A historical echo … “One especially powerful tool that helped to forge a sense of nationhood in the minds of Americans during the early years of the republic was the Constitution that the framers drafted in Philadelphia in the summer of 1787. It is important to remember that the fundamental fact of American political reality in the lead-up to the Constitution’s drafting was state-based, geographic division. Americans had a thin sense of their common nationhood, and their political attachments were almost entirely cantered on their respective states.
“Just as the leading lights of contemporary American politics have diluted the meaning of democracy, they have ripped the Constitution from its (rightly) esteemed position as our nation-creating and politics-constraining document and pushed it down to the level of partisan hackery.” – Thomas Koenig, writing in Merion West, Jan 6 2021, referring to Stanford Law Professor Michael W. McConnell’s latest book, The President Who Would Not Be King: Executive Power under the Constitution. Thomas Koenig is a recent graduate of Princeton University.
Kyle Bridge, lawyer at Kells, writing in Insights, June 15, 2020:
“In 1988 the High Court was unanimous in finally determining that what the section (S92) means when it speaks of “intercourse among the States.” The Court said:
The purpose of the section is clear enough: to create a free trade area throughout the Commonwealth and to deny the Commonwealth and States alike a power to prevent or obstruct the free movement of people, goods and communications across state boundaries.
“Prior to Federation all of the colonies operated separately from one another. They were sovereign, united only by the fact that all were overseen by Britain. Each colony had its own economy, taxes and governments. They competed in all areas of trade and, to protect their own interests, imposed significant taxes and duties on goods imported from other colonies, thus making it cheaper to “buy local”.
“To stop that from happening in the newly federated nation the writers of the Constitution included section 92 to forcibly create an open and indivisible nation in terms of trade and movement.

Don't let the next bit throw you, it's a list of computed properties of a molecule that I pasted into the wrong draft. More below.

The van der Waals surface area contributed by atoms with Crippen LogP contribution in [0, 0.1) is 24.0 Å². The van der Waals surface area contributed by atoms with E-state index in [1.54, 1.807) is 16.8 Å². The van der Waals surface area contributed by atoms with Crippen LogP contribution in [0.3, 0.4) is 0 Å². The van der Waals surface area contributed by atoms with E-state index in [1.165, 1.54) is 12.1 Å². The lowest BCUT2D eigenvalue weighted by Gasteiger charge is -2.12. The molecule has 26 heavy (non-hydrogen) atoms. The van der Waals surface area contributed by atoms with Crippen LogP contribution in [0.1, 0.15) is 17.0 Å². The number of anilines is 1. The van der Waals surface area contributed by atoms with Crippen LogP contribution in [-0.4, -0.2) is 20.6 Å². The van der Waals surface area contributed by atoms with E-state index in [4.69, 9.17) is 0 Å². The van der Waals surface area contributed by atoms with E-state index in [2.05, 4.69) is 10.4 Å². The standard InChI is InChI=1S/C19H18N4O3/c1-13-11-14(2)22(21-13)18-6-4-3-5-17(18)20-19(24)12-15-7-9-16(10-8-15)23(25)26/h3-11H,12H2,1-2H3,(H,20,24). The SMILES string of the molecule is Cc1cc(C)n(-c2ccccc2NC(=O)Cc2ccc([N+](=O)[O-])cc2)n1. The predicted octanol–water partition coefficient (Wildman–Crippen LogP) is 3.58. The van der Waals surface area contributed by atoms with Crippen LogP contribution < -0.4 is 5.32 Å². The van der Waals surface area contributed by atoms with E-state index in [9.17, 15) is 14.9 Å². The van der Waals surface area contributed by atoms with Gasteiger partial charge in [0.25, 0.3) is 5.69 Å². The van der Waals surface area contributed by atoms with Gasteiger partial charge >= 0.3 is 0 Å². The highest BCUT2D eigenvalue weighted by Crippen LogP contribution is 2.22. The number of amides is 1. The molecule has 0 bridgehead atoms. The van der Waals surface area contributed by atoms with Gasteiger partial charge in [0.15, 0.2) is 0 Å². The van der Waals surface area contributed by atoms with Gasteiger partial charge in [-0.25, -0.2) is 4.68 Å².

“At first blush the laws enacted by several of the States and Territories in light of the COVID-19 pandemic would appear to clearly offend section 92, in that they obstruct the free movement of people across borders (subject to limited exceptions). There is no “freedom” of interstate passage.
However, in a string of decisions since Cole the High Court has held that States and Territories may still prevent entry if the goods or people coming in are likely to injure the citizens of the State.
“In light of that the Court now would likely consider the severity of the restrictions and assess whether they are needed to ensure the protection intended by the State Governments. If the States can show that the restrictions are:
- in place to protect the health of the public;
- appropriate to achieving that purpose without being unduly restrictive; and
- apply only for so long as the crisis persists,
then it is likely that the High Court will uphold the laws.
The medical evidence relied upon by the State Governments when the laws were enacted will likely prove critical if the States are to succeed.*
* That was written in June 2020. In self-adjudicating mode, some state premiers have judged a handful of Covid infections in other states sufficient to be an emergency. They haven’t bothered the High Court with their arguments.
Consequently, Australia, in (broken) spirit, is now back in pre-1787 America, pre-its own Constitution, in state-based, geographic division. Hence ‘Queensland hospitals for Queenslanders’ and Western Australian isolationism are both popular policies. Don’t blame the virus; blame the premiers – they had choices.